By Marnie McAllister, Record Editor
In places around the world where human dignity is suffering, the church offers aid to lift up the human person, Archbishop Joseph E. Kurtz told about 200 Catholic school students and a group of refugees assisted by Catholic Charities of Louisville Feb. 23.
The students and refugees, who chatted with one another as they dined on pizza, were gathered at Sacred Heart Academy to launch CRS Rice Bowl, the perennial Lenten fundraiser for Catholic Relief Services (CRS).
The agency is the U.S. church’s international counterpart to the domestic Catholic Charities agencies. Its fundraiser centers on cardboard boxes — meant to represent a simple bowl of rice — that collect household donations throughout Lent.
Archbishop Kurtz, who offered some opening comments at the event organized by Catholic Charities of Louisville, noted that as the president of the U.S. Conference of Catholic Bishops from 2013 to 2016 he
visited parts of the world that had suffered various crises — from natural disasters to violence. And in each of those places, he told his listeners, “Guess who I met there? CRS.”
“Pretty much wherever you go in the world, where dignity needs to be restored, you will find Catholic Relief Services.”
CRS currently operates in 117 countries around the globe and is assisting more than 100 million people, said Sean Callahan, the agency’s new president and CEO. He succeeded Dr. Carolyn Woo as head of CRS in January.
Callahan told students that CRS aims to “save, protect and transform lives.” And students can play a part in this work by participating in the Rice Bowl campaign, he said.
“You are part of a team that is reaching people around the world; we are part of the American Catholic Church,” he said.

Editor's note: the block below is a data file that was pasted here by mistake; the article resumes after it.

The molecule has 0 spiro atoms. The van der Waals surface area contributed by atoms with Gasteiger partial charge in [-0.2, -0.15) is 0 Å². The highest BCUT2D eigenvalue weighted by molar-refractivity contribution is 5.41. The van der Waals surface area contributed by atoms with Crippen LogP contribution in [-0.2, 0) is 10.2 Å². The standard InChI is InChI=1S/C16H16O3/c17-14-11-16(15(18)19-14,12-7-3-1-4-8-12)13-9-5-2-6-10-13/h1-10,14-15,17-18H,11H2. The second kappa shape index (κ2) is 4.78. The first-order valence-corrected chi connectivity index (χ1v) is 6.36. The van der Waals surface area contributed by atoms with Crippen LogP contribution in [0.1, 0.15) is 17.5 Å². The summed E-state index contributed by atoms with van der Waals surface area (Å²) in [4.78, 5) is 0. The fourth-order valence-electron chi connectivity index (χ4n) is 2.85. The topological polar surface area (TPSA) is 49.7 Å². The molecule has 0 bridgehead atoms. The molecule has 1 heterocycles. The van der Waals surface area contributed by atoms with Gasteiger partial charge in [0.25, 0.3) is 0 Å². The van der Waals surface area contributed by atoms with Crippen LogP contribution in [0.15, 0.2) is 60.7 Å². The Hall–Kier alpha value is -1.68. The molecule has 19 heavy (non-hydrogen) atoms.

Callahan explained that CRS responds to natural disasters within days of a crisis, providing such necessities as shelter and clean water.
The agency also works on long-term projects, such as building economic opportunities in South America and providing health programs to prevent malaria in West Africa.
He urged his young listeners to take part in CRS’ mission during Lent by following the advice of Pope Francis to promote a “culture of encounter.”
“Encounter Lent” is the theme of the CRS Rice Bowl campaign this year. It’s meant to encourage people to “encounter ourselves, our neighbors and our God anew,” a press release from CRS said.
Callahan asked the students to encounter and recognize Christ “disguised” as our neighbors at their luncheon tables and throughout the world by learning about other cultures and through the three pillars of Lent — prayer, fasting and almsgiving.
“Encounter is seeing ‘the other’ in a new way, a different way,” he said. “The encounter is with Christ and we see Christ in all these people we work with. We see Christ in disguise.”
Students from St. Stephen Martyr School have already begun to encounter CRS and the people it helps.
Each year, eighth-graders at the school research CRS and study the countries where CRS serves. This year, the students presented their findings on tri-fold poster boards to luncheon attendees in the lobby of Sacred Heart.
They’ll also present their projects to the school and parish community tomorrow, March 3, in a “Rice Bowl Village” from 8:30 a.m. to 1 p.m. in the school gym.
Principal Bridgett Britt said, “Our students want to give each visitor a little idea of how these Rice Bowl funds help people around the world. It is one way our school helps teach our students the importance of giving during the Lenten season.”
After the luncheon, Sacred Heart senior Emily Azzara said she was grateful for the encounter provided by the event, especially the opportunity to have lunch with refugees.
“You can’t really get one-on-one with a refugee everyday,” she said.